At the end of March, the German government sponsored a hackathon called #WirVsVirus. The aim was to bring Germany’s collective coding expertise to bear on some of the many problems surrounding COVID-19. In total, more than 27,000 coders joined the challenge, working from home, and programming for 48 hours from March 20 - 22. Data was made publicly available, from hospitals, institutions and other bodies.
Given the widespread, devastating effects of COVID-19, there were plenty of challenges available for the coders to examine. From supply and demand in supermarkets to the role of medical professionals and how to reintegrate people who have recovered from the infection and much more. In looking at the data made public from the hackathon, there were over 1100 submissions which included a textual description (in German and English). Manual review of such data could produce qualitative results, potentially creating bias. How can we surface the results of what folks have been working on in a quantitative and visual way? This is where text analytics and subsequent visualization comes in.
I have done an initial analysis of the German hackathon submissions using SAS capabilities in text analytics and visualization. I used SAS Visual Text Analytics to assess topics and themes across submissions, then explored the concepts in more depth to create a concept taxonomy of relevant terminology. These were made available for further exploration in an interactive dashboard environment, SAS Visual Analytics. My aim was to create a way to visualize all the benefits of the German hackathon, and to make the results easily accessible for anyone interested — and not just analytics experts. You can see an example of the results in the screenshot below.
On the left-hand side of the screenshot is a treemap. These diagrams show data as rectangles, where the size and color of the rectangles show different metrics or measurements. In this case, the phrases in the diagram highlight themes across the different hackathon submissions. The size of the box shows the number of submissions related to that theme, and the color shows general sentiment expressed in the submissions. Blue is neutral and green shows positive sentiments.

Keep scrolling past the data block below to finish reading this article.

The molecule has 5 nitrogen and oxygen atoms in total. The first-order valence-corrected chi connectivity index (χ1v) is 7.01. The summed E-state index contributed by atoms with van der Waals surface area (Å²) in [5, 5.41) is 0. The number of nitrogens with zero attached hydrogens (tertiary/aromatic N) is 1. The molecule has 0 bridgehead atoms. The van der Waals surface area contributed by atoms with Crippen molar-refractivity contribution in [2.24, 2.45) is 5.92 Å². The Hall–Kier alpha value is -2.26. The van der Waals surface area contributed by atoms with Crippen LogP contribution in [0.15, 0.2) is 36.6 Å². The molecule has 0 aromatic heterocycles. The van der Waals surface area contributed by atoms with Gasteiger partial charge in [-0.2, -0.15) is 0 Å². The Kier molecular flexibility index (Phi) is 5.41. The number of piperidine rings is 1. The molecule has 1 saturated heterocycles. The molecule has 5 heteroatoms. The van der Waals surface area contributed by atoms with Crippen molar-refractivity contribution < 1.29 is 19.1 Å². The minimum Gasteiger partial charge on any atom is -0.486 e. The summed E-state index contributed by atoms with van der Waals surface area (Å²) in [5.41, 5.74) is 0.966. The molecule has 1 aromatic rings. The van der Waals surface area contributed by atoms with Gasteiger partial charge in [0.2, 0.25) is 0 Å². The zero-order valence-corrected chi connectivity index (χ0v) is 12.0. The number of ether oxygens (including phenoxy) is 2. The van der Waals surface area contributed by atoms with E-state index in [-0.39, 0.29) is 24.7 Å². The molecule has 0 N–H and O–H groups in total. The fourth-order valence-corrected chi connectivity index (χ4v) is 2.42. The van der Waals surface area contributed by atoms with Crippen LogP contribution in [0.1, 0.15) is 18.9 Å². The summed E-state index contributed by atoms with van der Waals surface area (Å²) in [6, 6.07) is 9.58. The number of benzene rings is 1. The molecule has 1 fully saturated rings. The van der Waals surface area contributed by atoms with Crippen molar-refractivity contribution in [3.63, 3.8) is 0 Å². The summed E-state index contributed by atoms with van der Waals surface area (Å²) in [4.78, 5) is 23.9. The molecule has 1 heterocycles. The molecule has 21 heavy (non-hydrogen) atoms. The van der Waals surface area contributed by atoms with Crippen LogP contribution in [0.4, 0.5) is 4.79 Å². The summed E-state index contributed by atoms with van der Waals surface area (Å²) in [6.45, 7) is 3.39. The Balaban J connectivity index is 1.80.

There were a number of important themes, including:
- Providing virtual schools and learning environments.
- Disseminating up-to-date information through chatbots and communication.
- Technology and other tools that may be useful in helping others through the crisis.
- Promotion of virtual spaces, particularly a virtual bar and pub environment.
There were also 111 submissions which touched on minimizing exposure while waiting for services. This has been a subject of exploration in both media and research. As a user of the dashboard, in the image below, I leverage the extracted concepts to explore this theme in more detail.
The dashboard enables interactive exploration on any of these themes, such as “minimizing exposure.” When a theme is selected in the treemap to the left, a set of relevant concepts is displayed in the word cloud to the right. Word clouds usually show the frequency of terms in the dataset, minus a stop list - words that are filtered out for search purposes. However, this one is a bit different. It was curated using SAS Visual Text Analytics, through graphically driven analysis methods that identified and selected terminology that is most relevant to a problem. The environment also enables subject matter experts to refine this terminology. In this case, therefore, the word cloud highlights submissions about minimizing contact in supermarkets, local businesses, stores and waiting rooms in hospitals. These are also color coded by relative sentiment.
This information can all be seen directly from the dashboard. It's also possible to drill down into the relevant submissions through selected topics and concepts, and link to the videos each team created. For example, this is a screenshot of the drilling-down to find out how to minimize waiting times in supermarkets.
This process shows at a glance how text analytics can quickly get to the root of the creativity offered by the hackathon — and also how it can highlight the issues in a quantitative way. Similar methods can be applied to other COVID-19 related datasets, including research data to help answer some of the most relevant problems related to virus mutation, incubation, and transmission. The process has also highlighted many of the biggest pain-points caused by COVID-19, and especially those that need to be addressed to prevent further spread of the virus.
To learn more, read how AI can help reveal answers in 36,000 text documents about coronavirus and visit the SAS COVID-19 Data Analytics Resource Hub.